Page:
I got a firsthand look at Brockhampton’s Odd Future Effect at Blurry Vision 2018 in Oakland over the weekend. After braving the howling winds and growing crowd throughout multiple sets preceding them, I found myself within 30 feet of the stage as their set was beginning. I was alongside their biggest fans: teenage boys and girls who were looking to go wild. People of all backgrounds were anxiously waiting to see their favorite rap group come out.
When Brockhampton came out, they accompanied six blue-masked strings musicians, who played each song’s instrumental throughout the show. The group flipped through their catalogue of hits, such as “Boogie,” on which Kevin Abstract opens the song with questions about societal censorship, asking his listeners, “What are the rules for breakfast today? What are the words I’m forbidden to say?”. They also performed hits like “Gummy,” featuring a high-pitched chorus declaring “Cash don’t last, my friends will ride with me,” expressing the supreme value of loyal friendships over money.
Between songs, band members would motivate the crowd to go crazier and crazier. Brockhampton has strength in numbers — members who aren’t busy singing or rapping could spend their time hyping the crowd up. “Open the pit!” they would yell, and their fans would form a moshpit that grew infinitely large. It was one of the most active crowds I’ve ever been in. At the end of the set, Brockhampton immediately exited the stage, as they had performed as long as was allowed. Satisfied, and worn out, a large chunk of teenagers fell back in the crowd, as they had seen who they had came for. When SZA came out after Brockhampton, much of the teenagers were leaving; to them, Brockhampton was the true headliner of the day.
After looking at the history of rap groups, the music of Brockhampton, and the dynamic of their shows, it has become increasingly clear why teens love rap groups so much. They offer an outlet for that teenage rebelliousness, that refusal to obey. At a rap group’s show, one can go as crazy as they would like. With such a gritty, bassy discography, most songs offer its listeners the chance to rage out and yell the lyrics.
In addition, these groups empathize with the problems many teenagers may deal with, like feeling misunderstood or insecure. In the case of Odd Future, esteemed member Earl Sweatshirt was surely familiar with these issues. On his solo song, “Chum,” he raps, “I’m indecisive, I’m scatterbrained, and I’m frightened…”. Brockhampton is no stranger to these issues, either. Dom McLennon, for example, weighs in on his uncertainty on their song “Junky,” rapping, “My sight of the future beginning to taunt my ambition…”.
Content aside, modern rap groups in themselves tend to have at least one member every young person can relate to. They often feature people of numerous origins and styles. Brockhampton is especially diverse, as they have members of multiple backgrounds, races, and sexual orientations. Thus, they serve as a perfect match for the diversity of a high school student body. On top of all this, rap groups mirror the cliquiness that exists at a high school. Therefore, when a group or clique of teenagers go to an Odd Future, or Brockhampton concert, they are given the opportunity to sing and dance afront a group where it’s not hard to spot people with similar interests and backgrounds to them.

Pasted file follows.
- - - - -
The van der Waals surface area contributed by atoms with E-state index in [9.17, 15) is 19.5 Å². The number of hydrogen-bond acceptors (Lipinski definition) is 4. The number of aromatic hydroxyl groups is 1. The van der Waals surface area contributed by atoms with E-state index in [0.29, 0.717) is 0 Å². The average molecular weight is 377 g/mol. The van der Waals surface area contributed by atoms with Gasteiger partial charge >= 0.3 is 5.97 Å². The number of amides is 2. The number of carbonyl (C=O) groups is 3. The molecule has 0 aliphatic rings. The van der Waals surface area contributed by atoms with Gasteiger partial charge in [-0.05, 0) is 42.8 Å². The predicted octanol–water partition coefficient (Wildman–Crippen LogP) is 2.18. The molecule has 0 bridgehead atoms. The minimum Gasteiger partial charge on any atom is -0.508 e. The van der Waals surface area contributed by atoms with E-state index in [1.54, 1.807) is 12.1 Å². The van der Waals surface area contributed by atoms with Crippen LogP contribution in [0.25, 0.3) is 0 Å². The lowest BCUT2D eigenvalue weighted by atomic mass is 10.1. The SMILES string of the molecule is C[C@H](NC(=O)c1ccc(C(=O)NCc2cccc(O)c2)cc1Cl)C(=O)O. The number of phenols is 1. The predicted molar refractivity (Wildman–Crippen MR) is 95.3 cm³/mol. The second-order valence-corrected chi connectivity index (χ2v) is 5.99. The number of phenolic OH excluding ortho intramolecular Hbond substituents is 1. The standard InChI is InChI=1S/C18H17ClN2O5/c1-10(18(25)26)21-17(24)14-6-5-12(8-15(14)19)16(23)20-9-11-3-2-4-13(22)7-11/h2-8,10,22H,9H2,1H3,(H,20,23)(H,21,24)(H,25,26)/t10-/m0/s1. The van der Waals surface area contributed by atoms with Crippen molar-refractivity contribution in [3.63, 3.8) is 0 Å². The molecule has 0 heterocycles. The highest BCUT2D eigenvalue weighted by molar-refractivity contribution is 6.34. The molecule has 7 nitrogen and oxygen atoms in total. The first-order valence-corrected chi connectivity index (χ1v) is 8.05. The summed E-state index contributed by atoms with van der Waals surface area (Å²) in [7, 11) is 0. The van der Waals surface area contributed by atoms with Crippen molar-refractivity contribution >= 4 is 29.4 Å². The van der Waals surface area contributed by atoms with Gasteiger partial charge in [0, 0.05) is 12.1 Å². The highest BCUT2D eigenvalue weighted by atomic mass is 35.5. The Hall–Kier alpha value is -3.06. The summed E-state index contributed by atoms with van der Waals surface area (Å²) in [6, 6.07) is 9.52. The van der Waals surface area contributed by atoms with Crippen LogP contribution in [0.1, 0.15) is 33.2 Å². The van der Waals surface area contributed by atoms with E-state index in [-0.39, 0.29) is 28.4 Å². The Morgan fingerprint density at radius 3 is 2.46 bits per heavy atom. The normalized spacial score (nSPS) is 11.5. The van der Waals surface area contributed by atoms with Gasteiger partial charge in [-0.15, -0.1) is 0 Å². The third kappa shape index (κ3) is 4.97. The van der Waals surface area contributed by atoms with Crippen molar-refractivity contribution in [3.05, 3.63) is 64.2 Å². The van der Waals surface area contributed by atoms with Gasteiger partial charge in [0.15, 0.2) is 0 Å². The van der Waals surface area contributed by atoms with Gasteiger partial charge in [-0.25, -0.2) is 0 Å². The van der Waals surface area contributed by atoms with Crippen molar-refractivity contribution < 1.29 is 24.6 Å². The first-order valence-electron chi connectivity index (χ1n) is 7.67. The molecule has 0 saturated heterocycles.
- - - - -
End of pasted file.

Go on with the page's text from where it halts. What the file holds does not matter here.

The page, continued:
Rap groups are comprised of young, expressive, unique individuals, similar to groups of teenagers. So, when a new rap group is on the horizon, teenagers are quick to become fans. For teenagers, they serve as a reflection of themselves, that dances on a stage as they dance in the crowd. The Brockhampton show I attended only reinforced this Odd Future Effect theory, as I watched thousands of teenagers behold the group as if they were their best friends.
These guys still have a long way to go before they build a legacy as great as the likes of Odd Future, but are already well on their way. Like Odd Future, Brockhampton has also been featured on a television show called American Boyband on VICELAND. It is only a matter of time before they start launching pop-ups on Fairfax Avenue and selling out their own festivals — perhaps as soon as the cycle surrounding their upcoming record Puppy, which drops next month.
Brockhampton was not the first rap group to blow up overnight, and they certainly will not be the last. Rap groups serve an important purpose in uniting the young society with the music world, and will likely continue to do so long into the future.
Zachary Friedman is a high school senior from the East Bay readying to enter college in the fall. You can catch BROCKHAMPTON at Agenda Fest in Long Beach this June, as well as at festivals like Governors Ball, Bonnaroo, and Lollapalooza.
Photos by Chad Cochran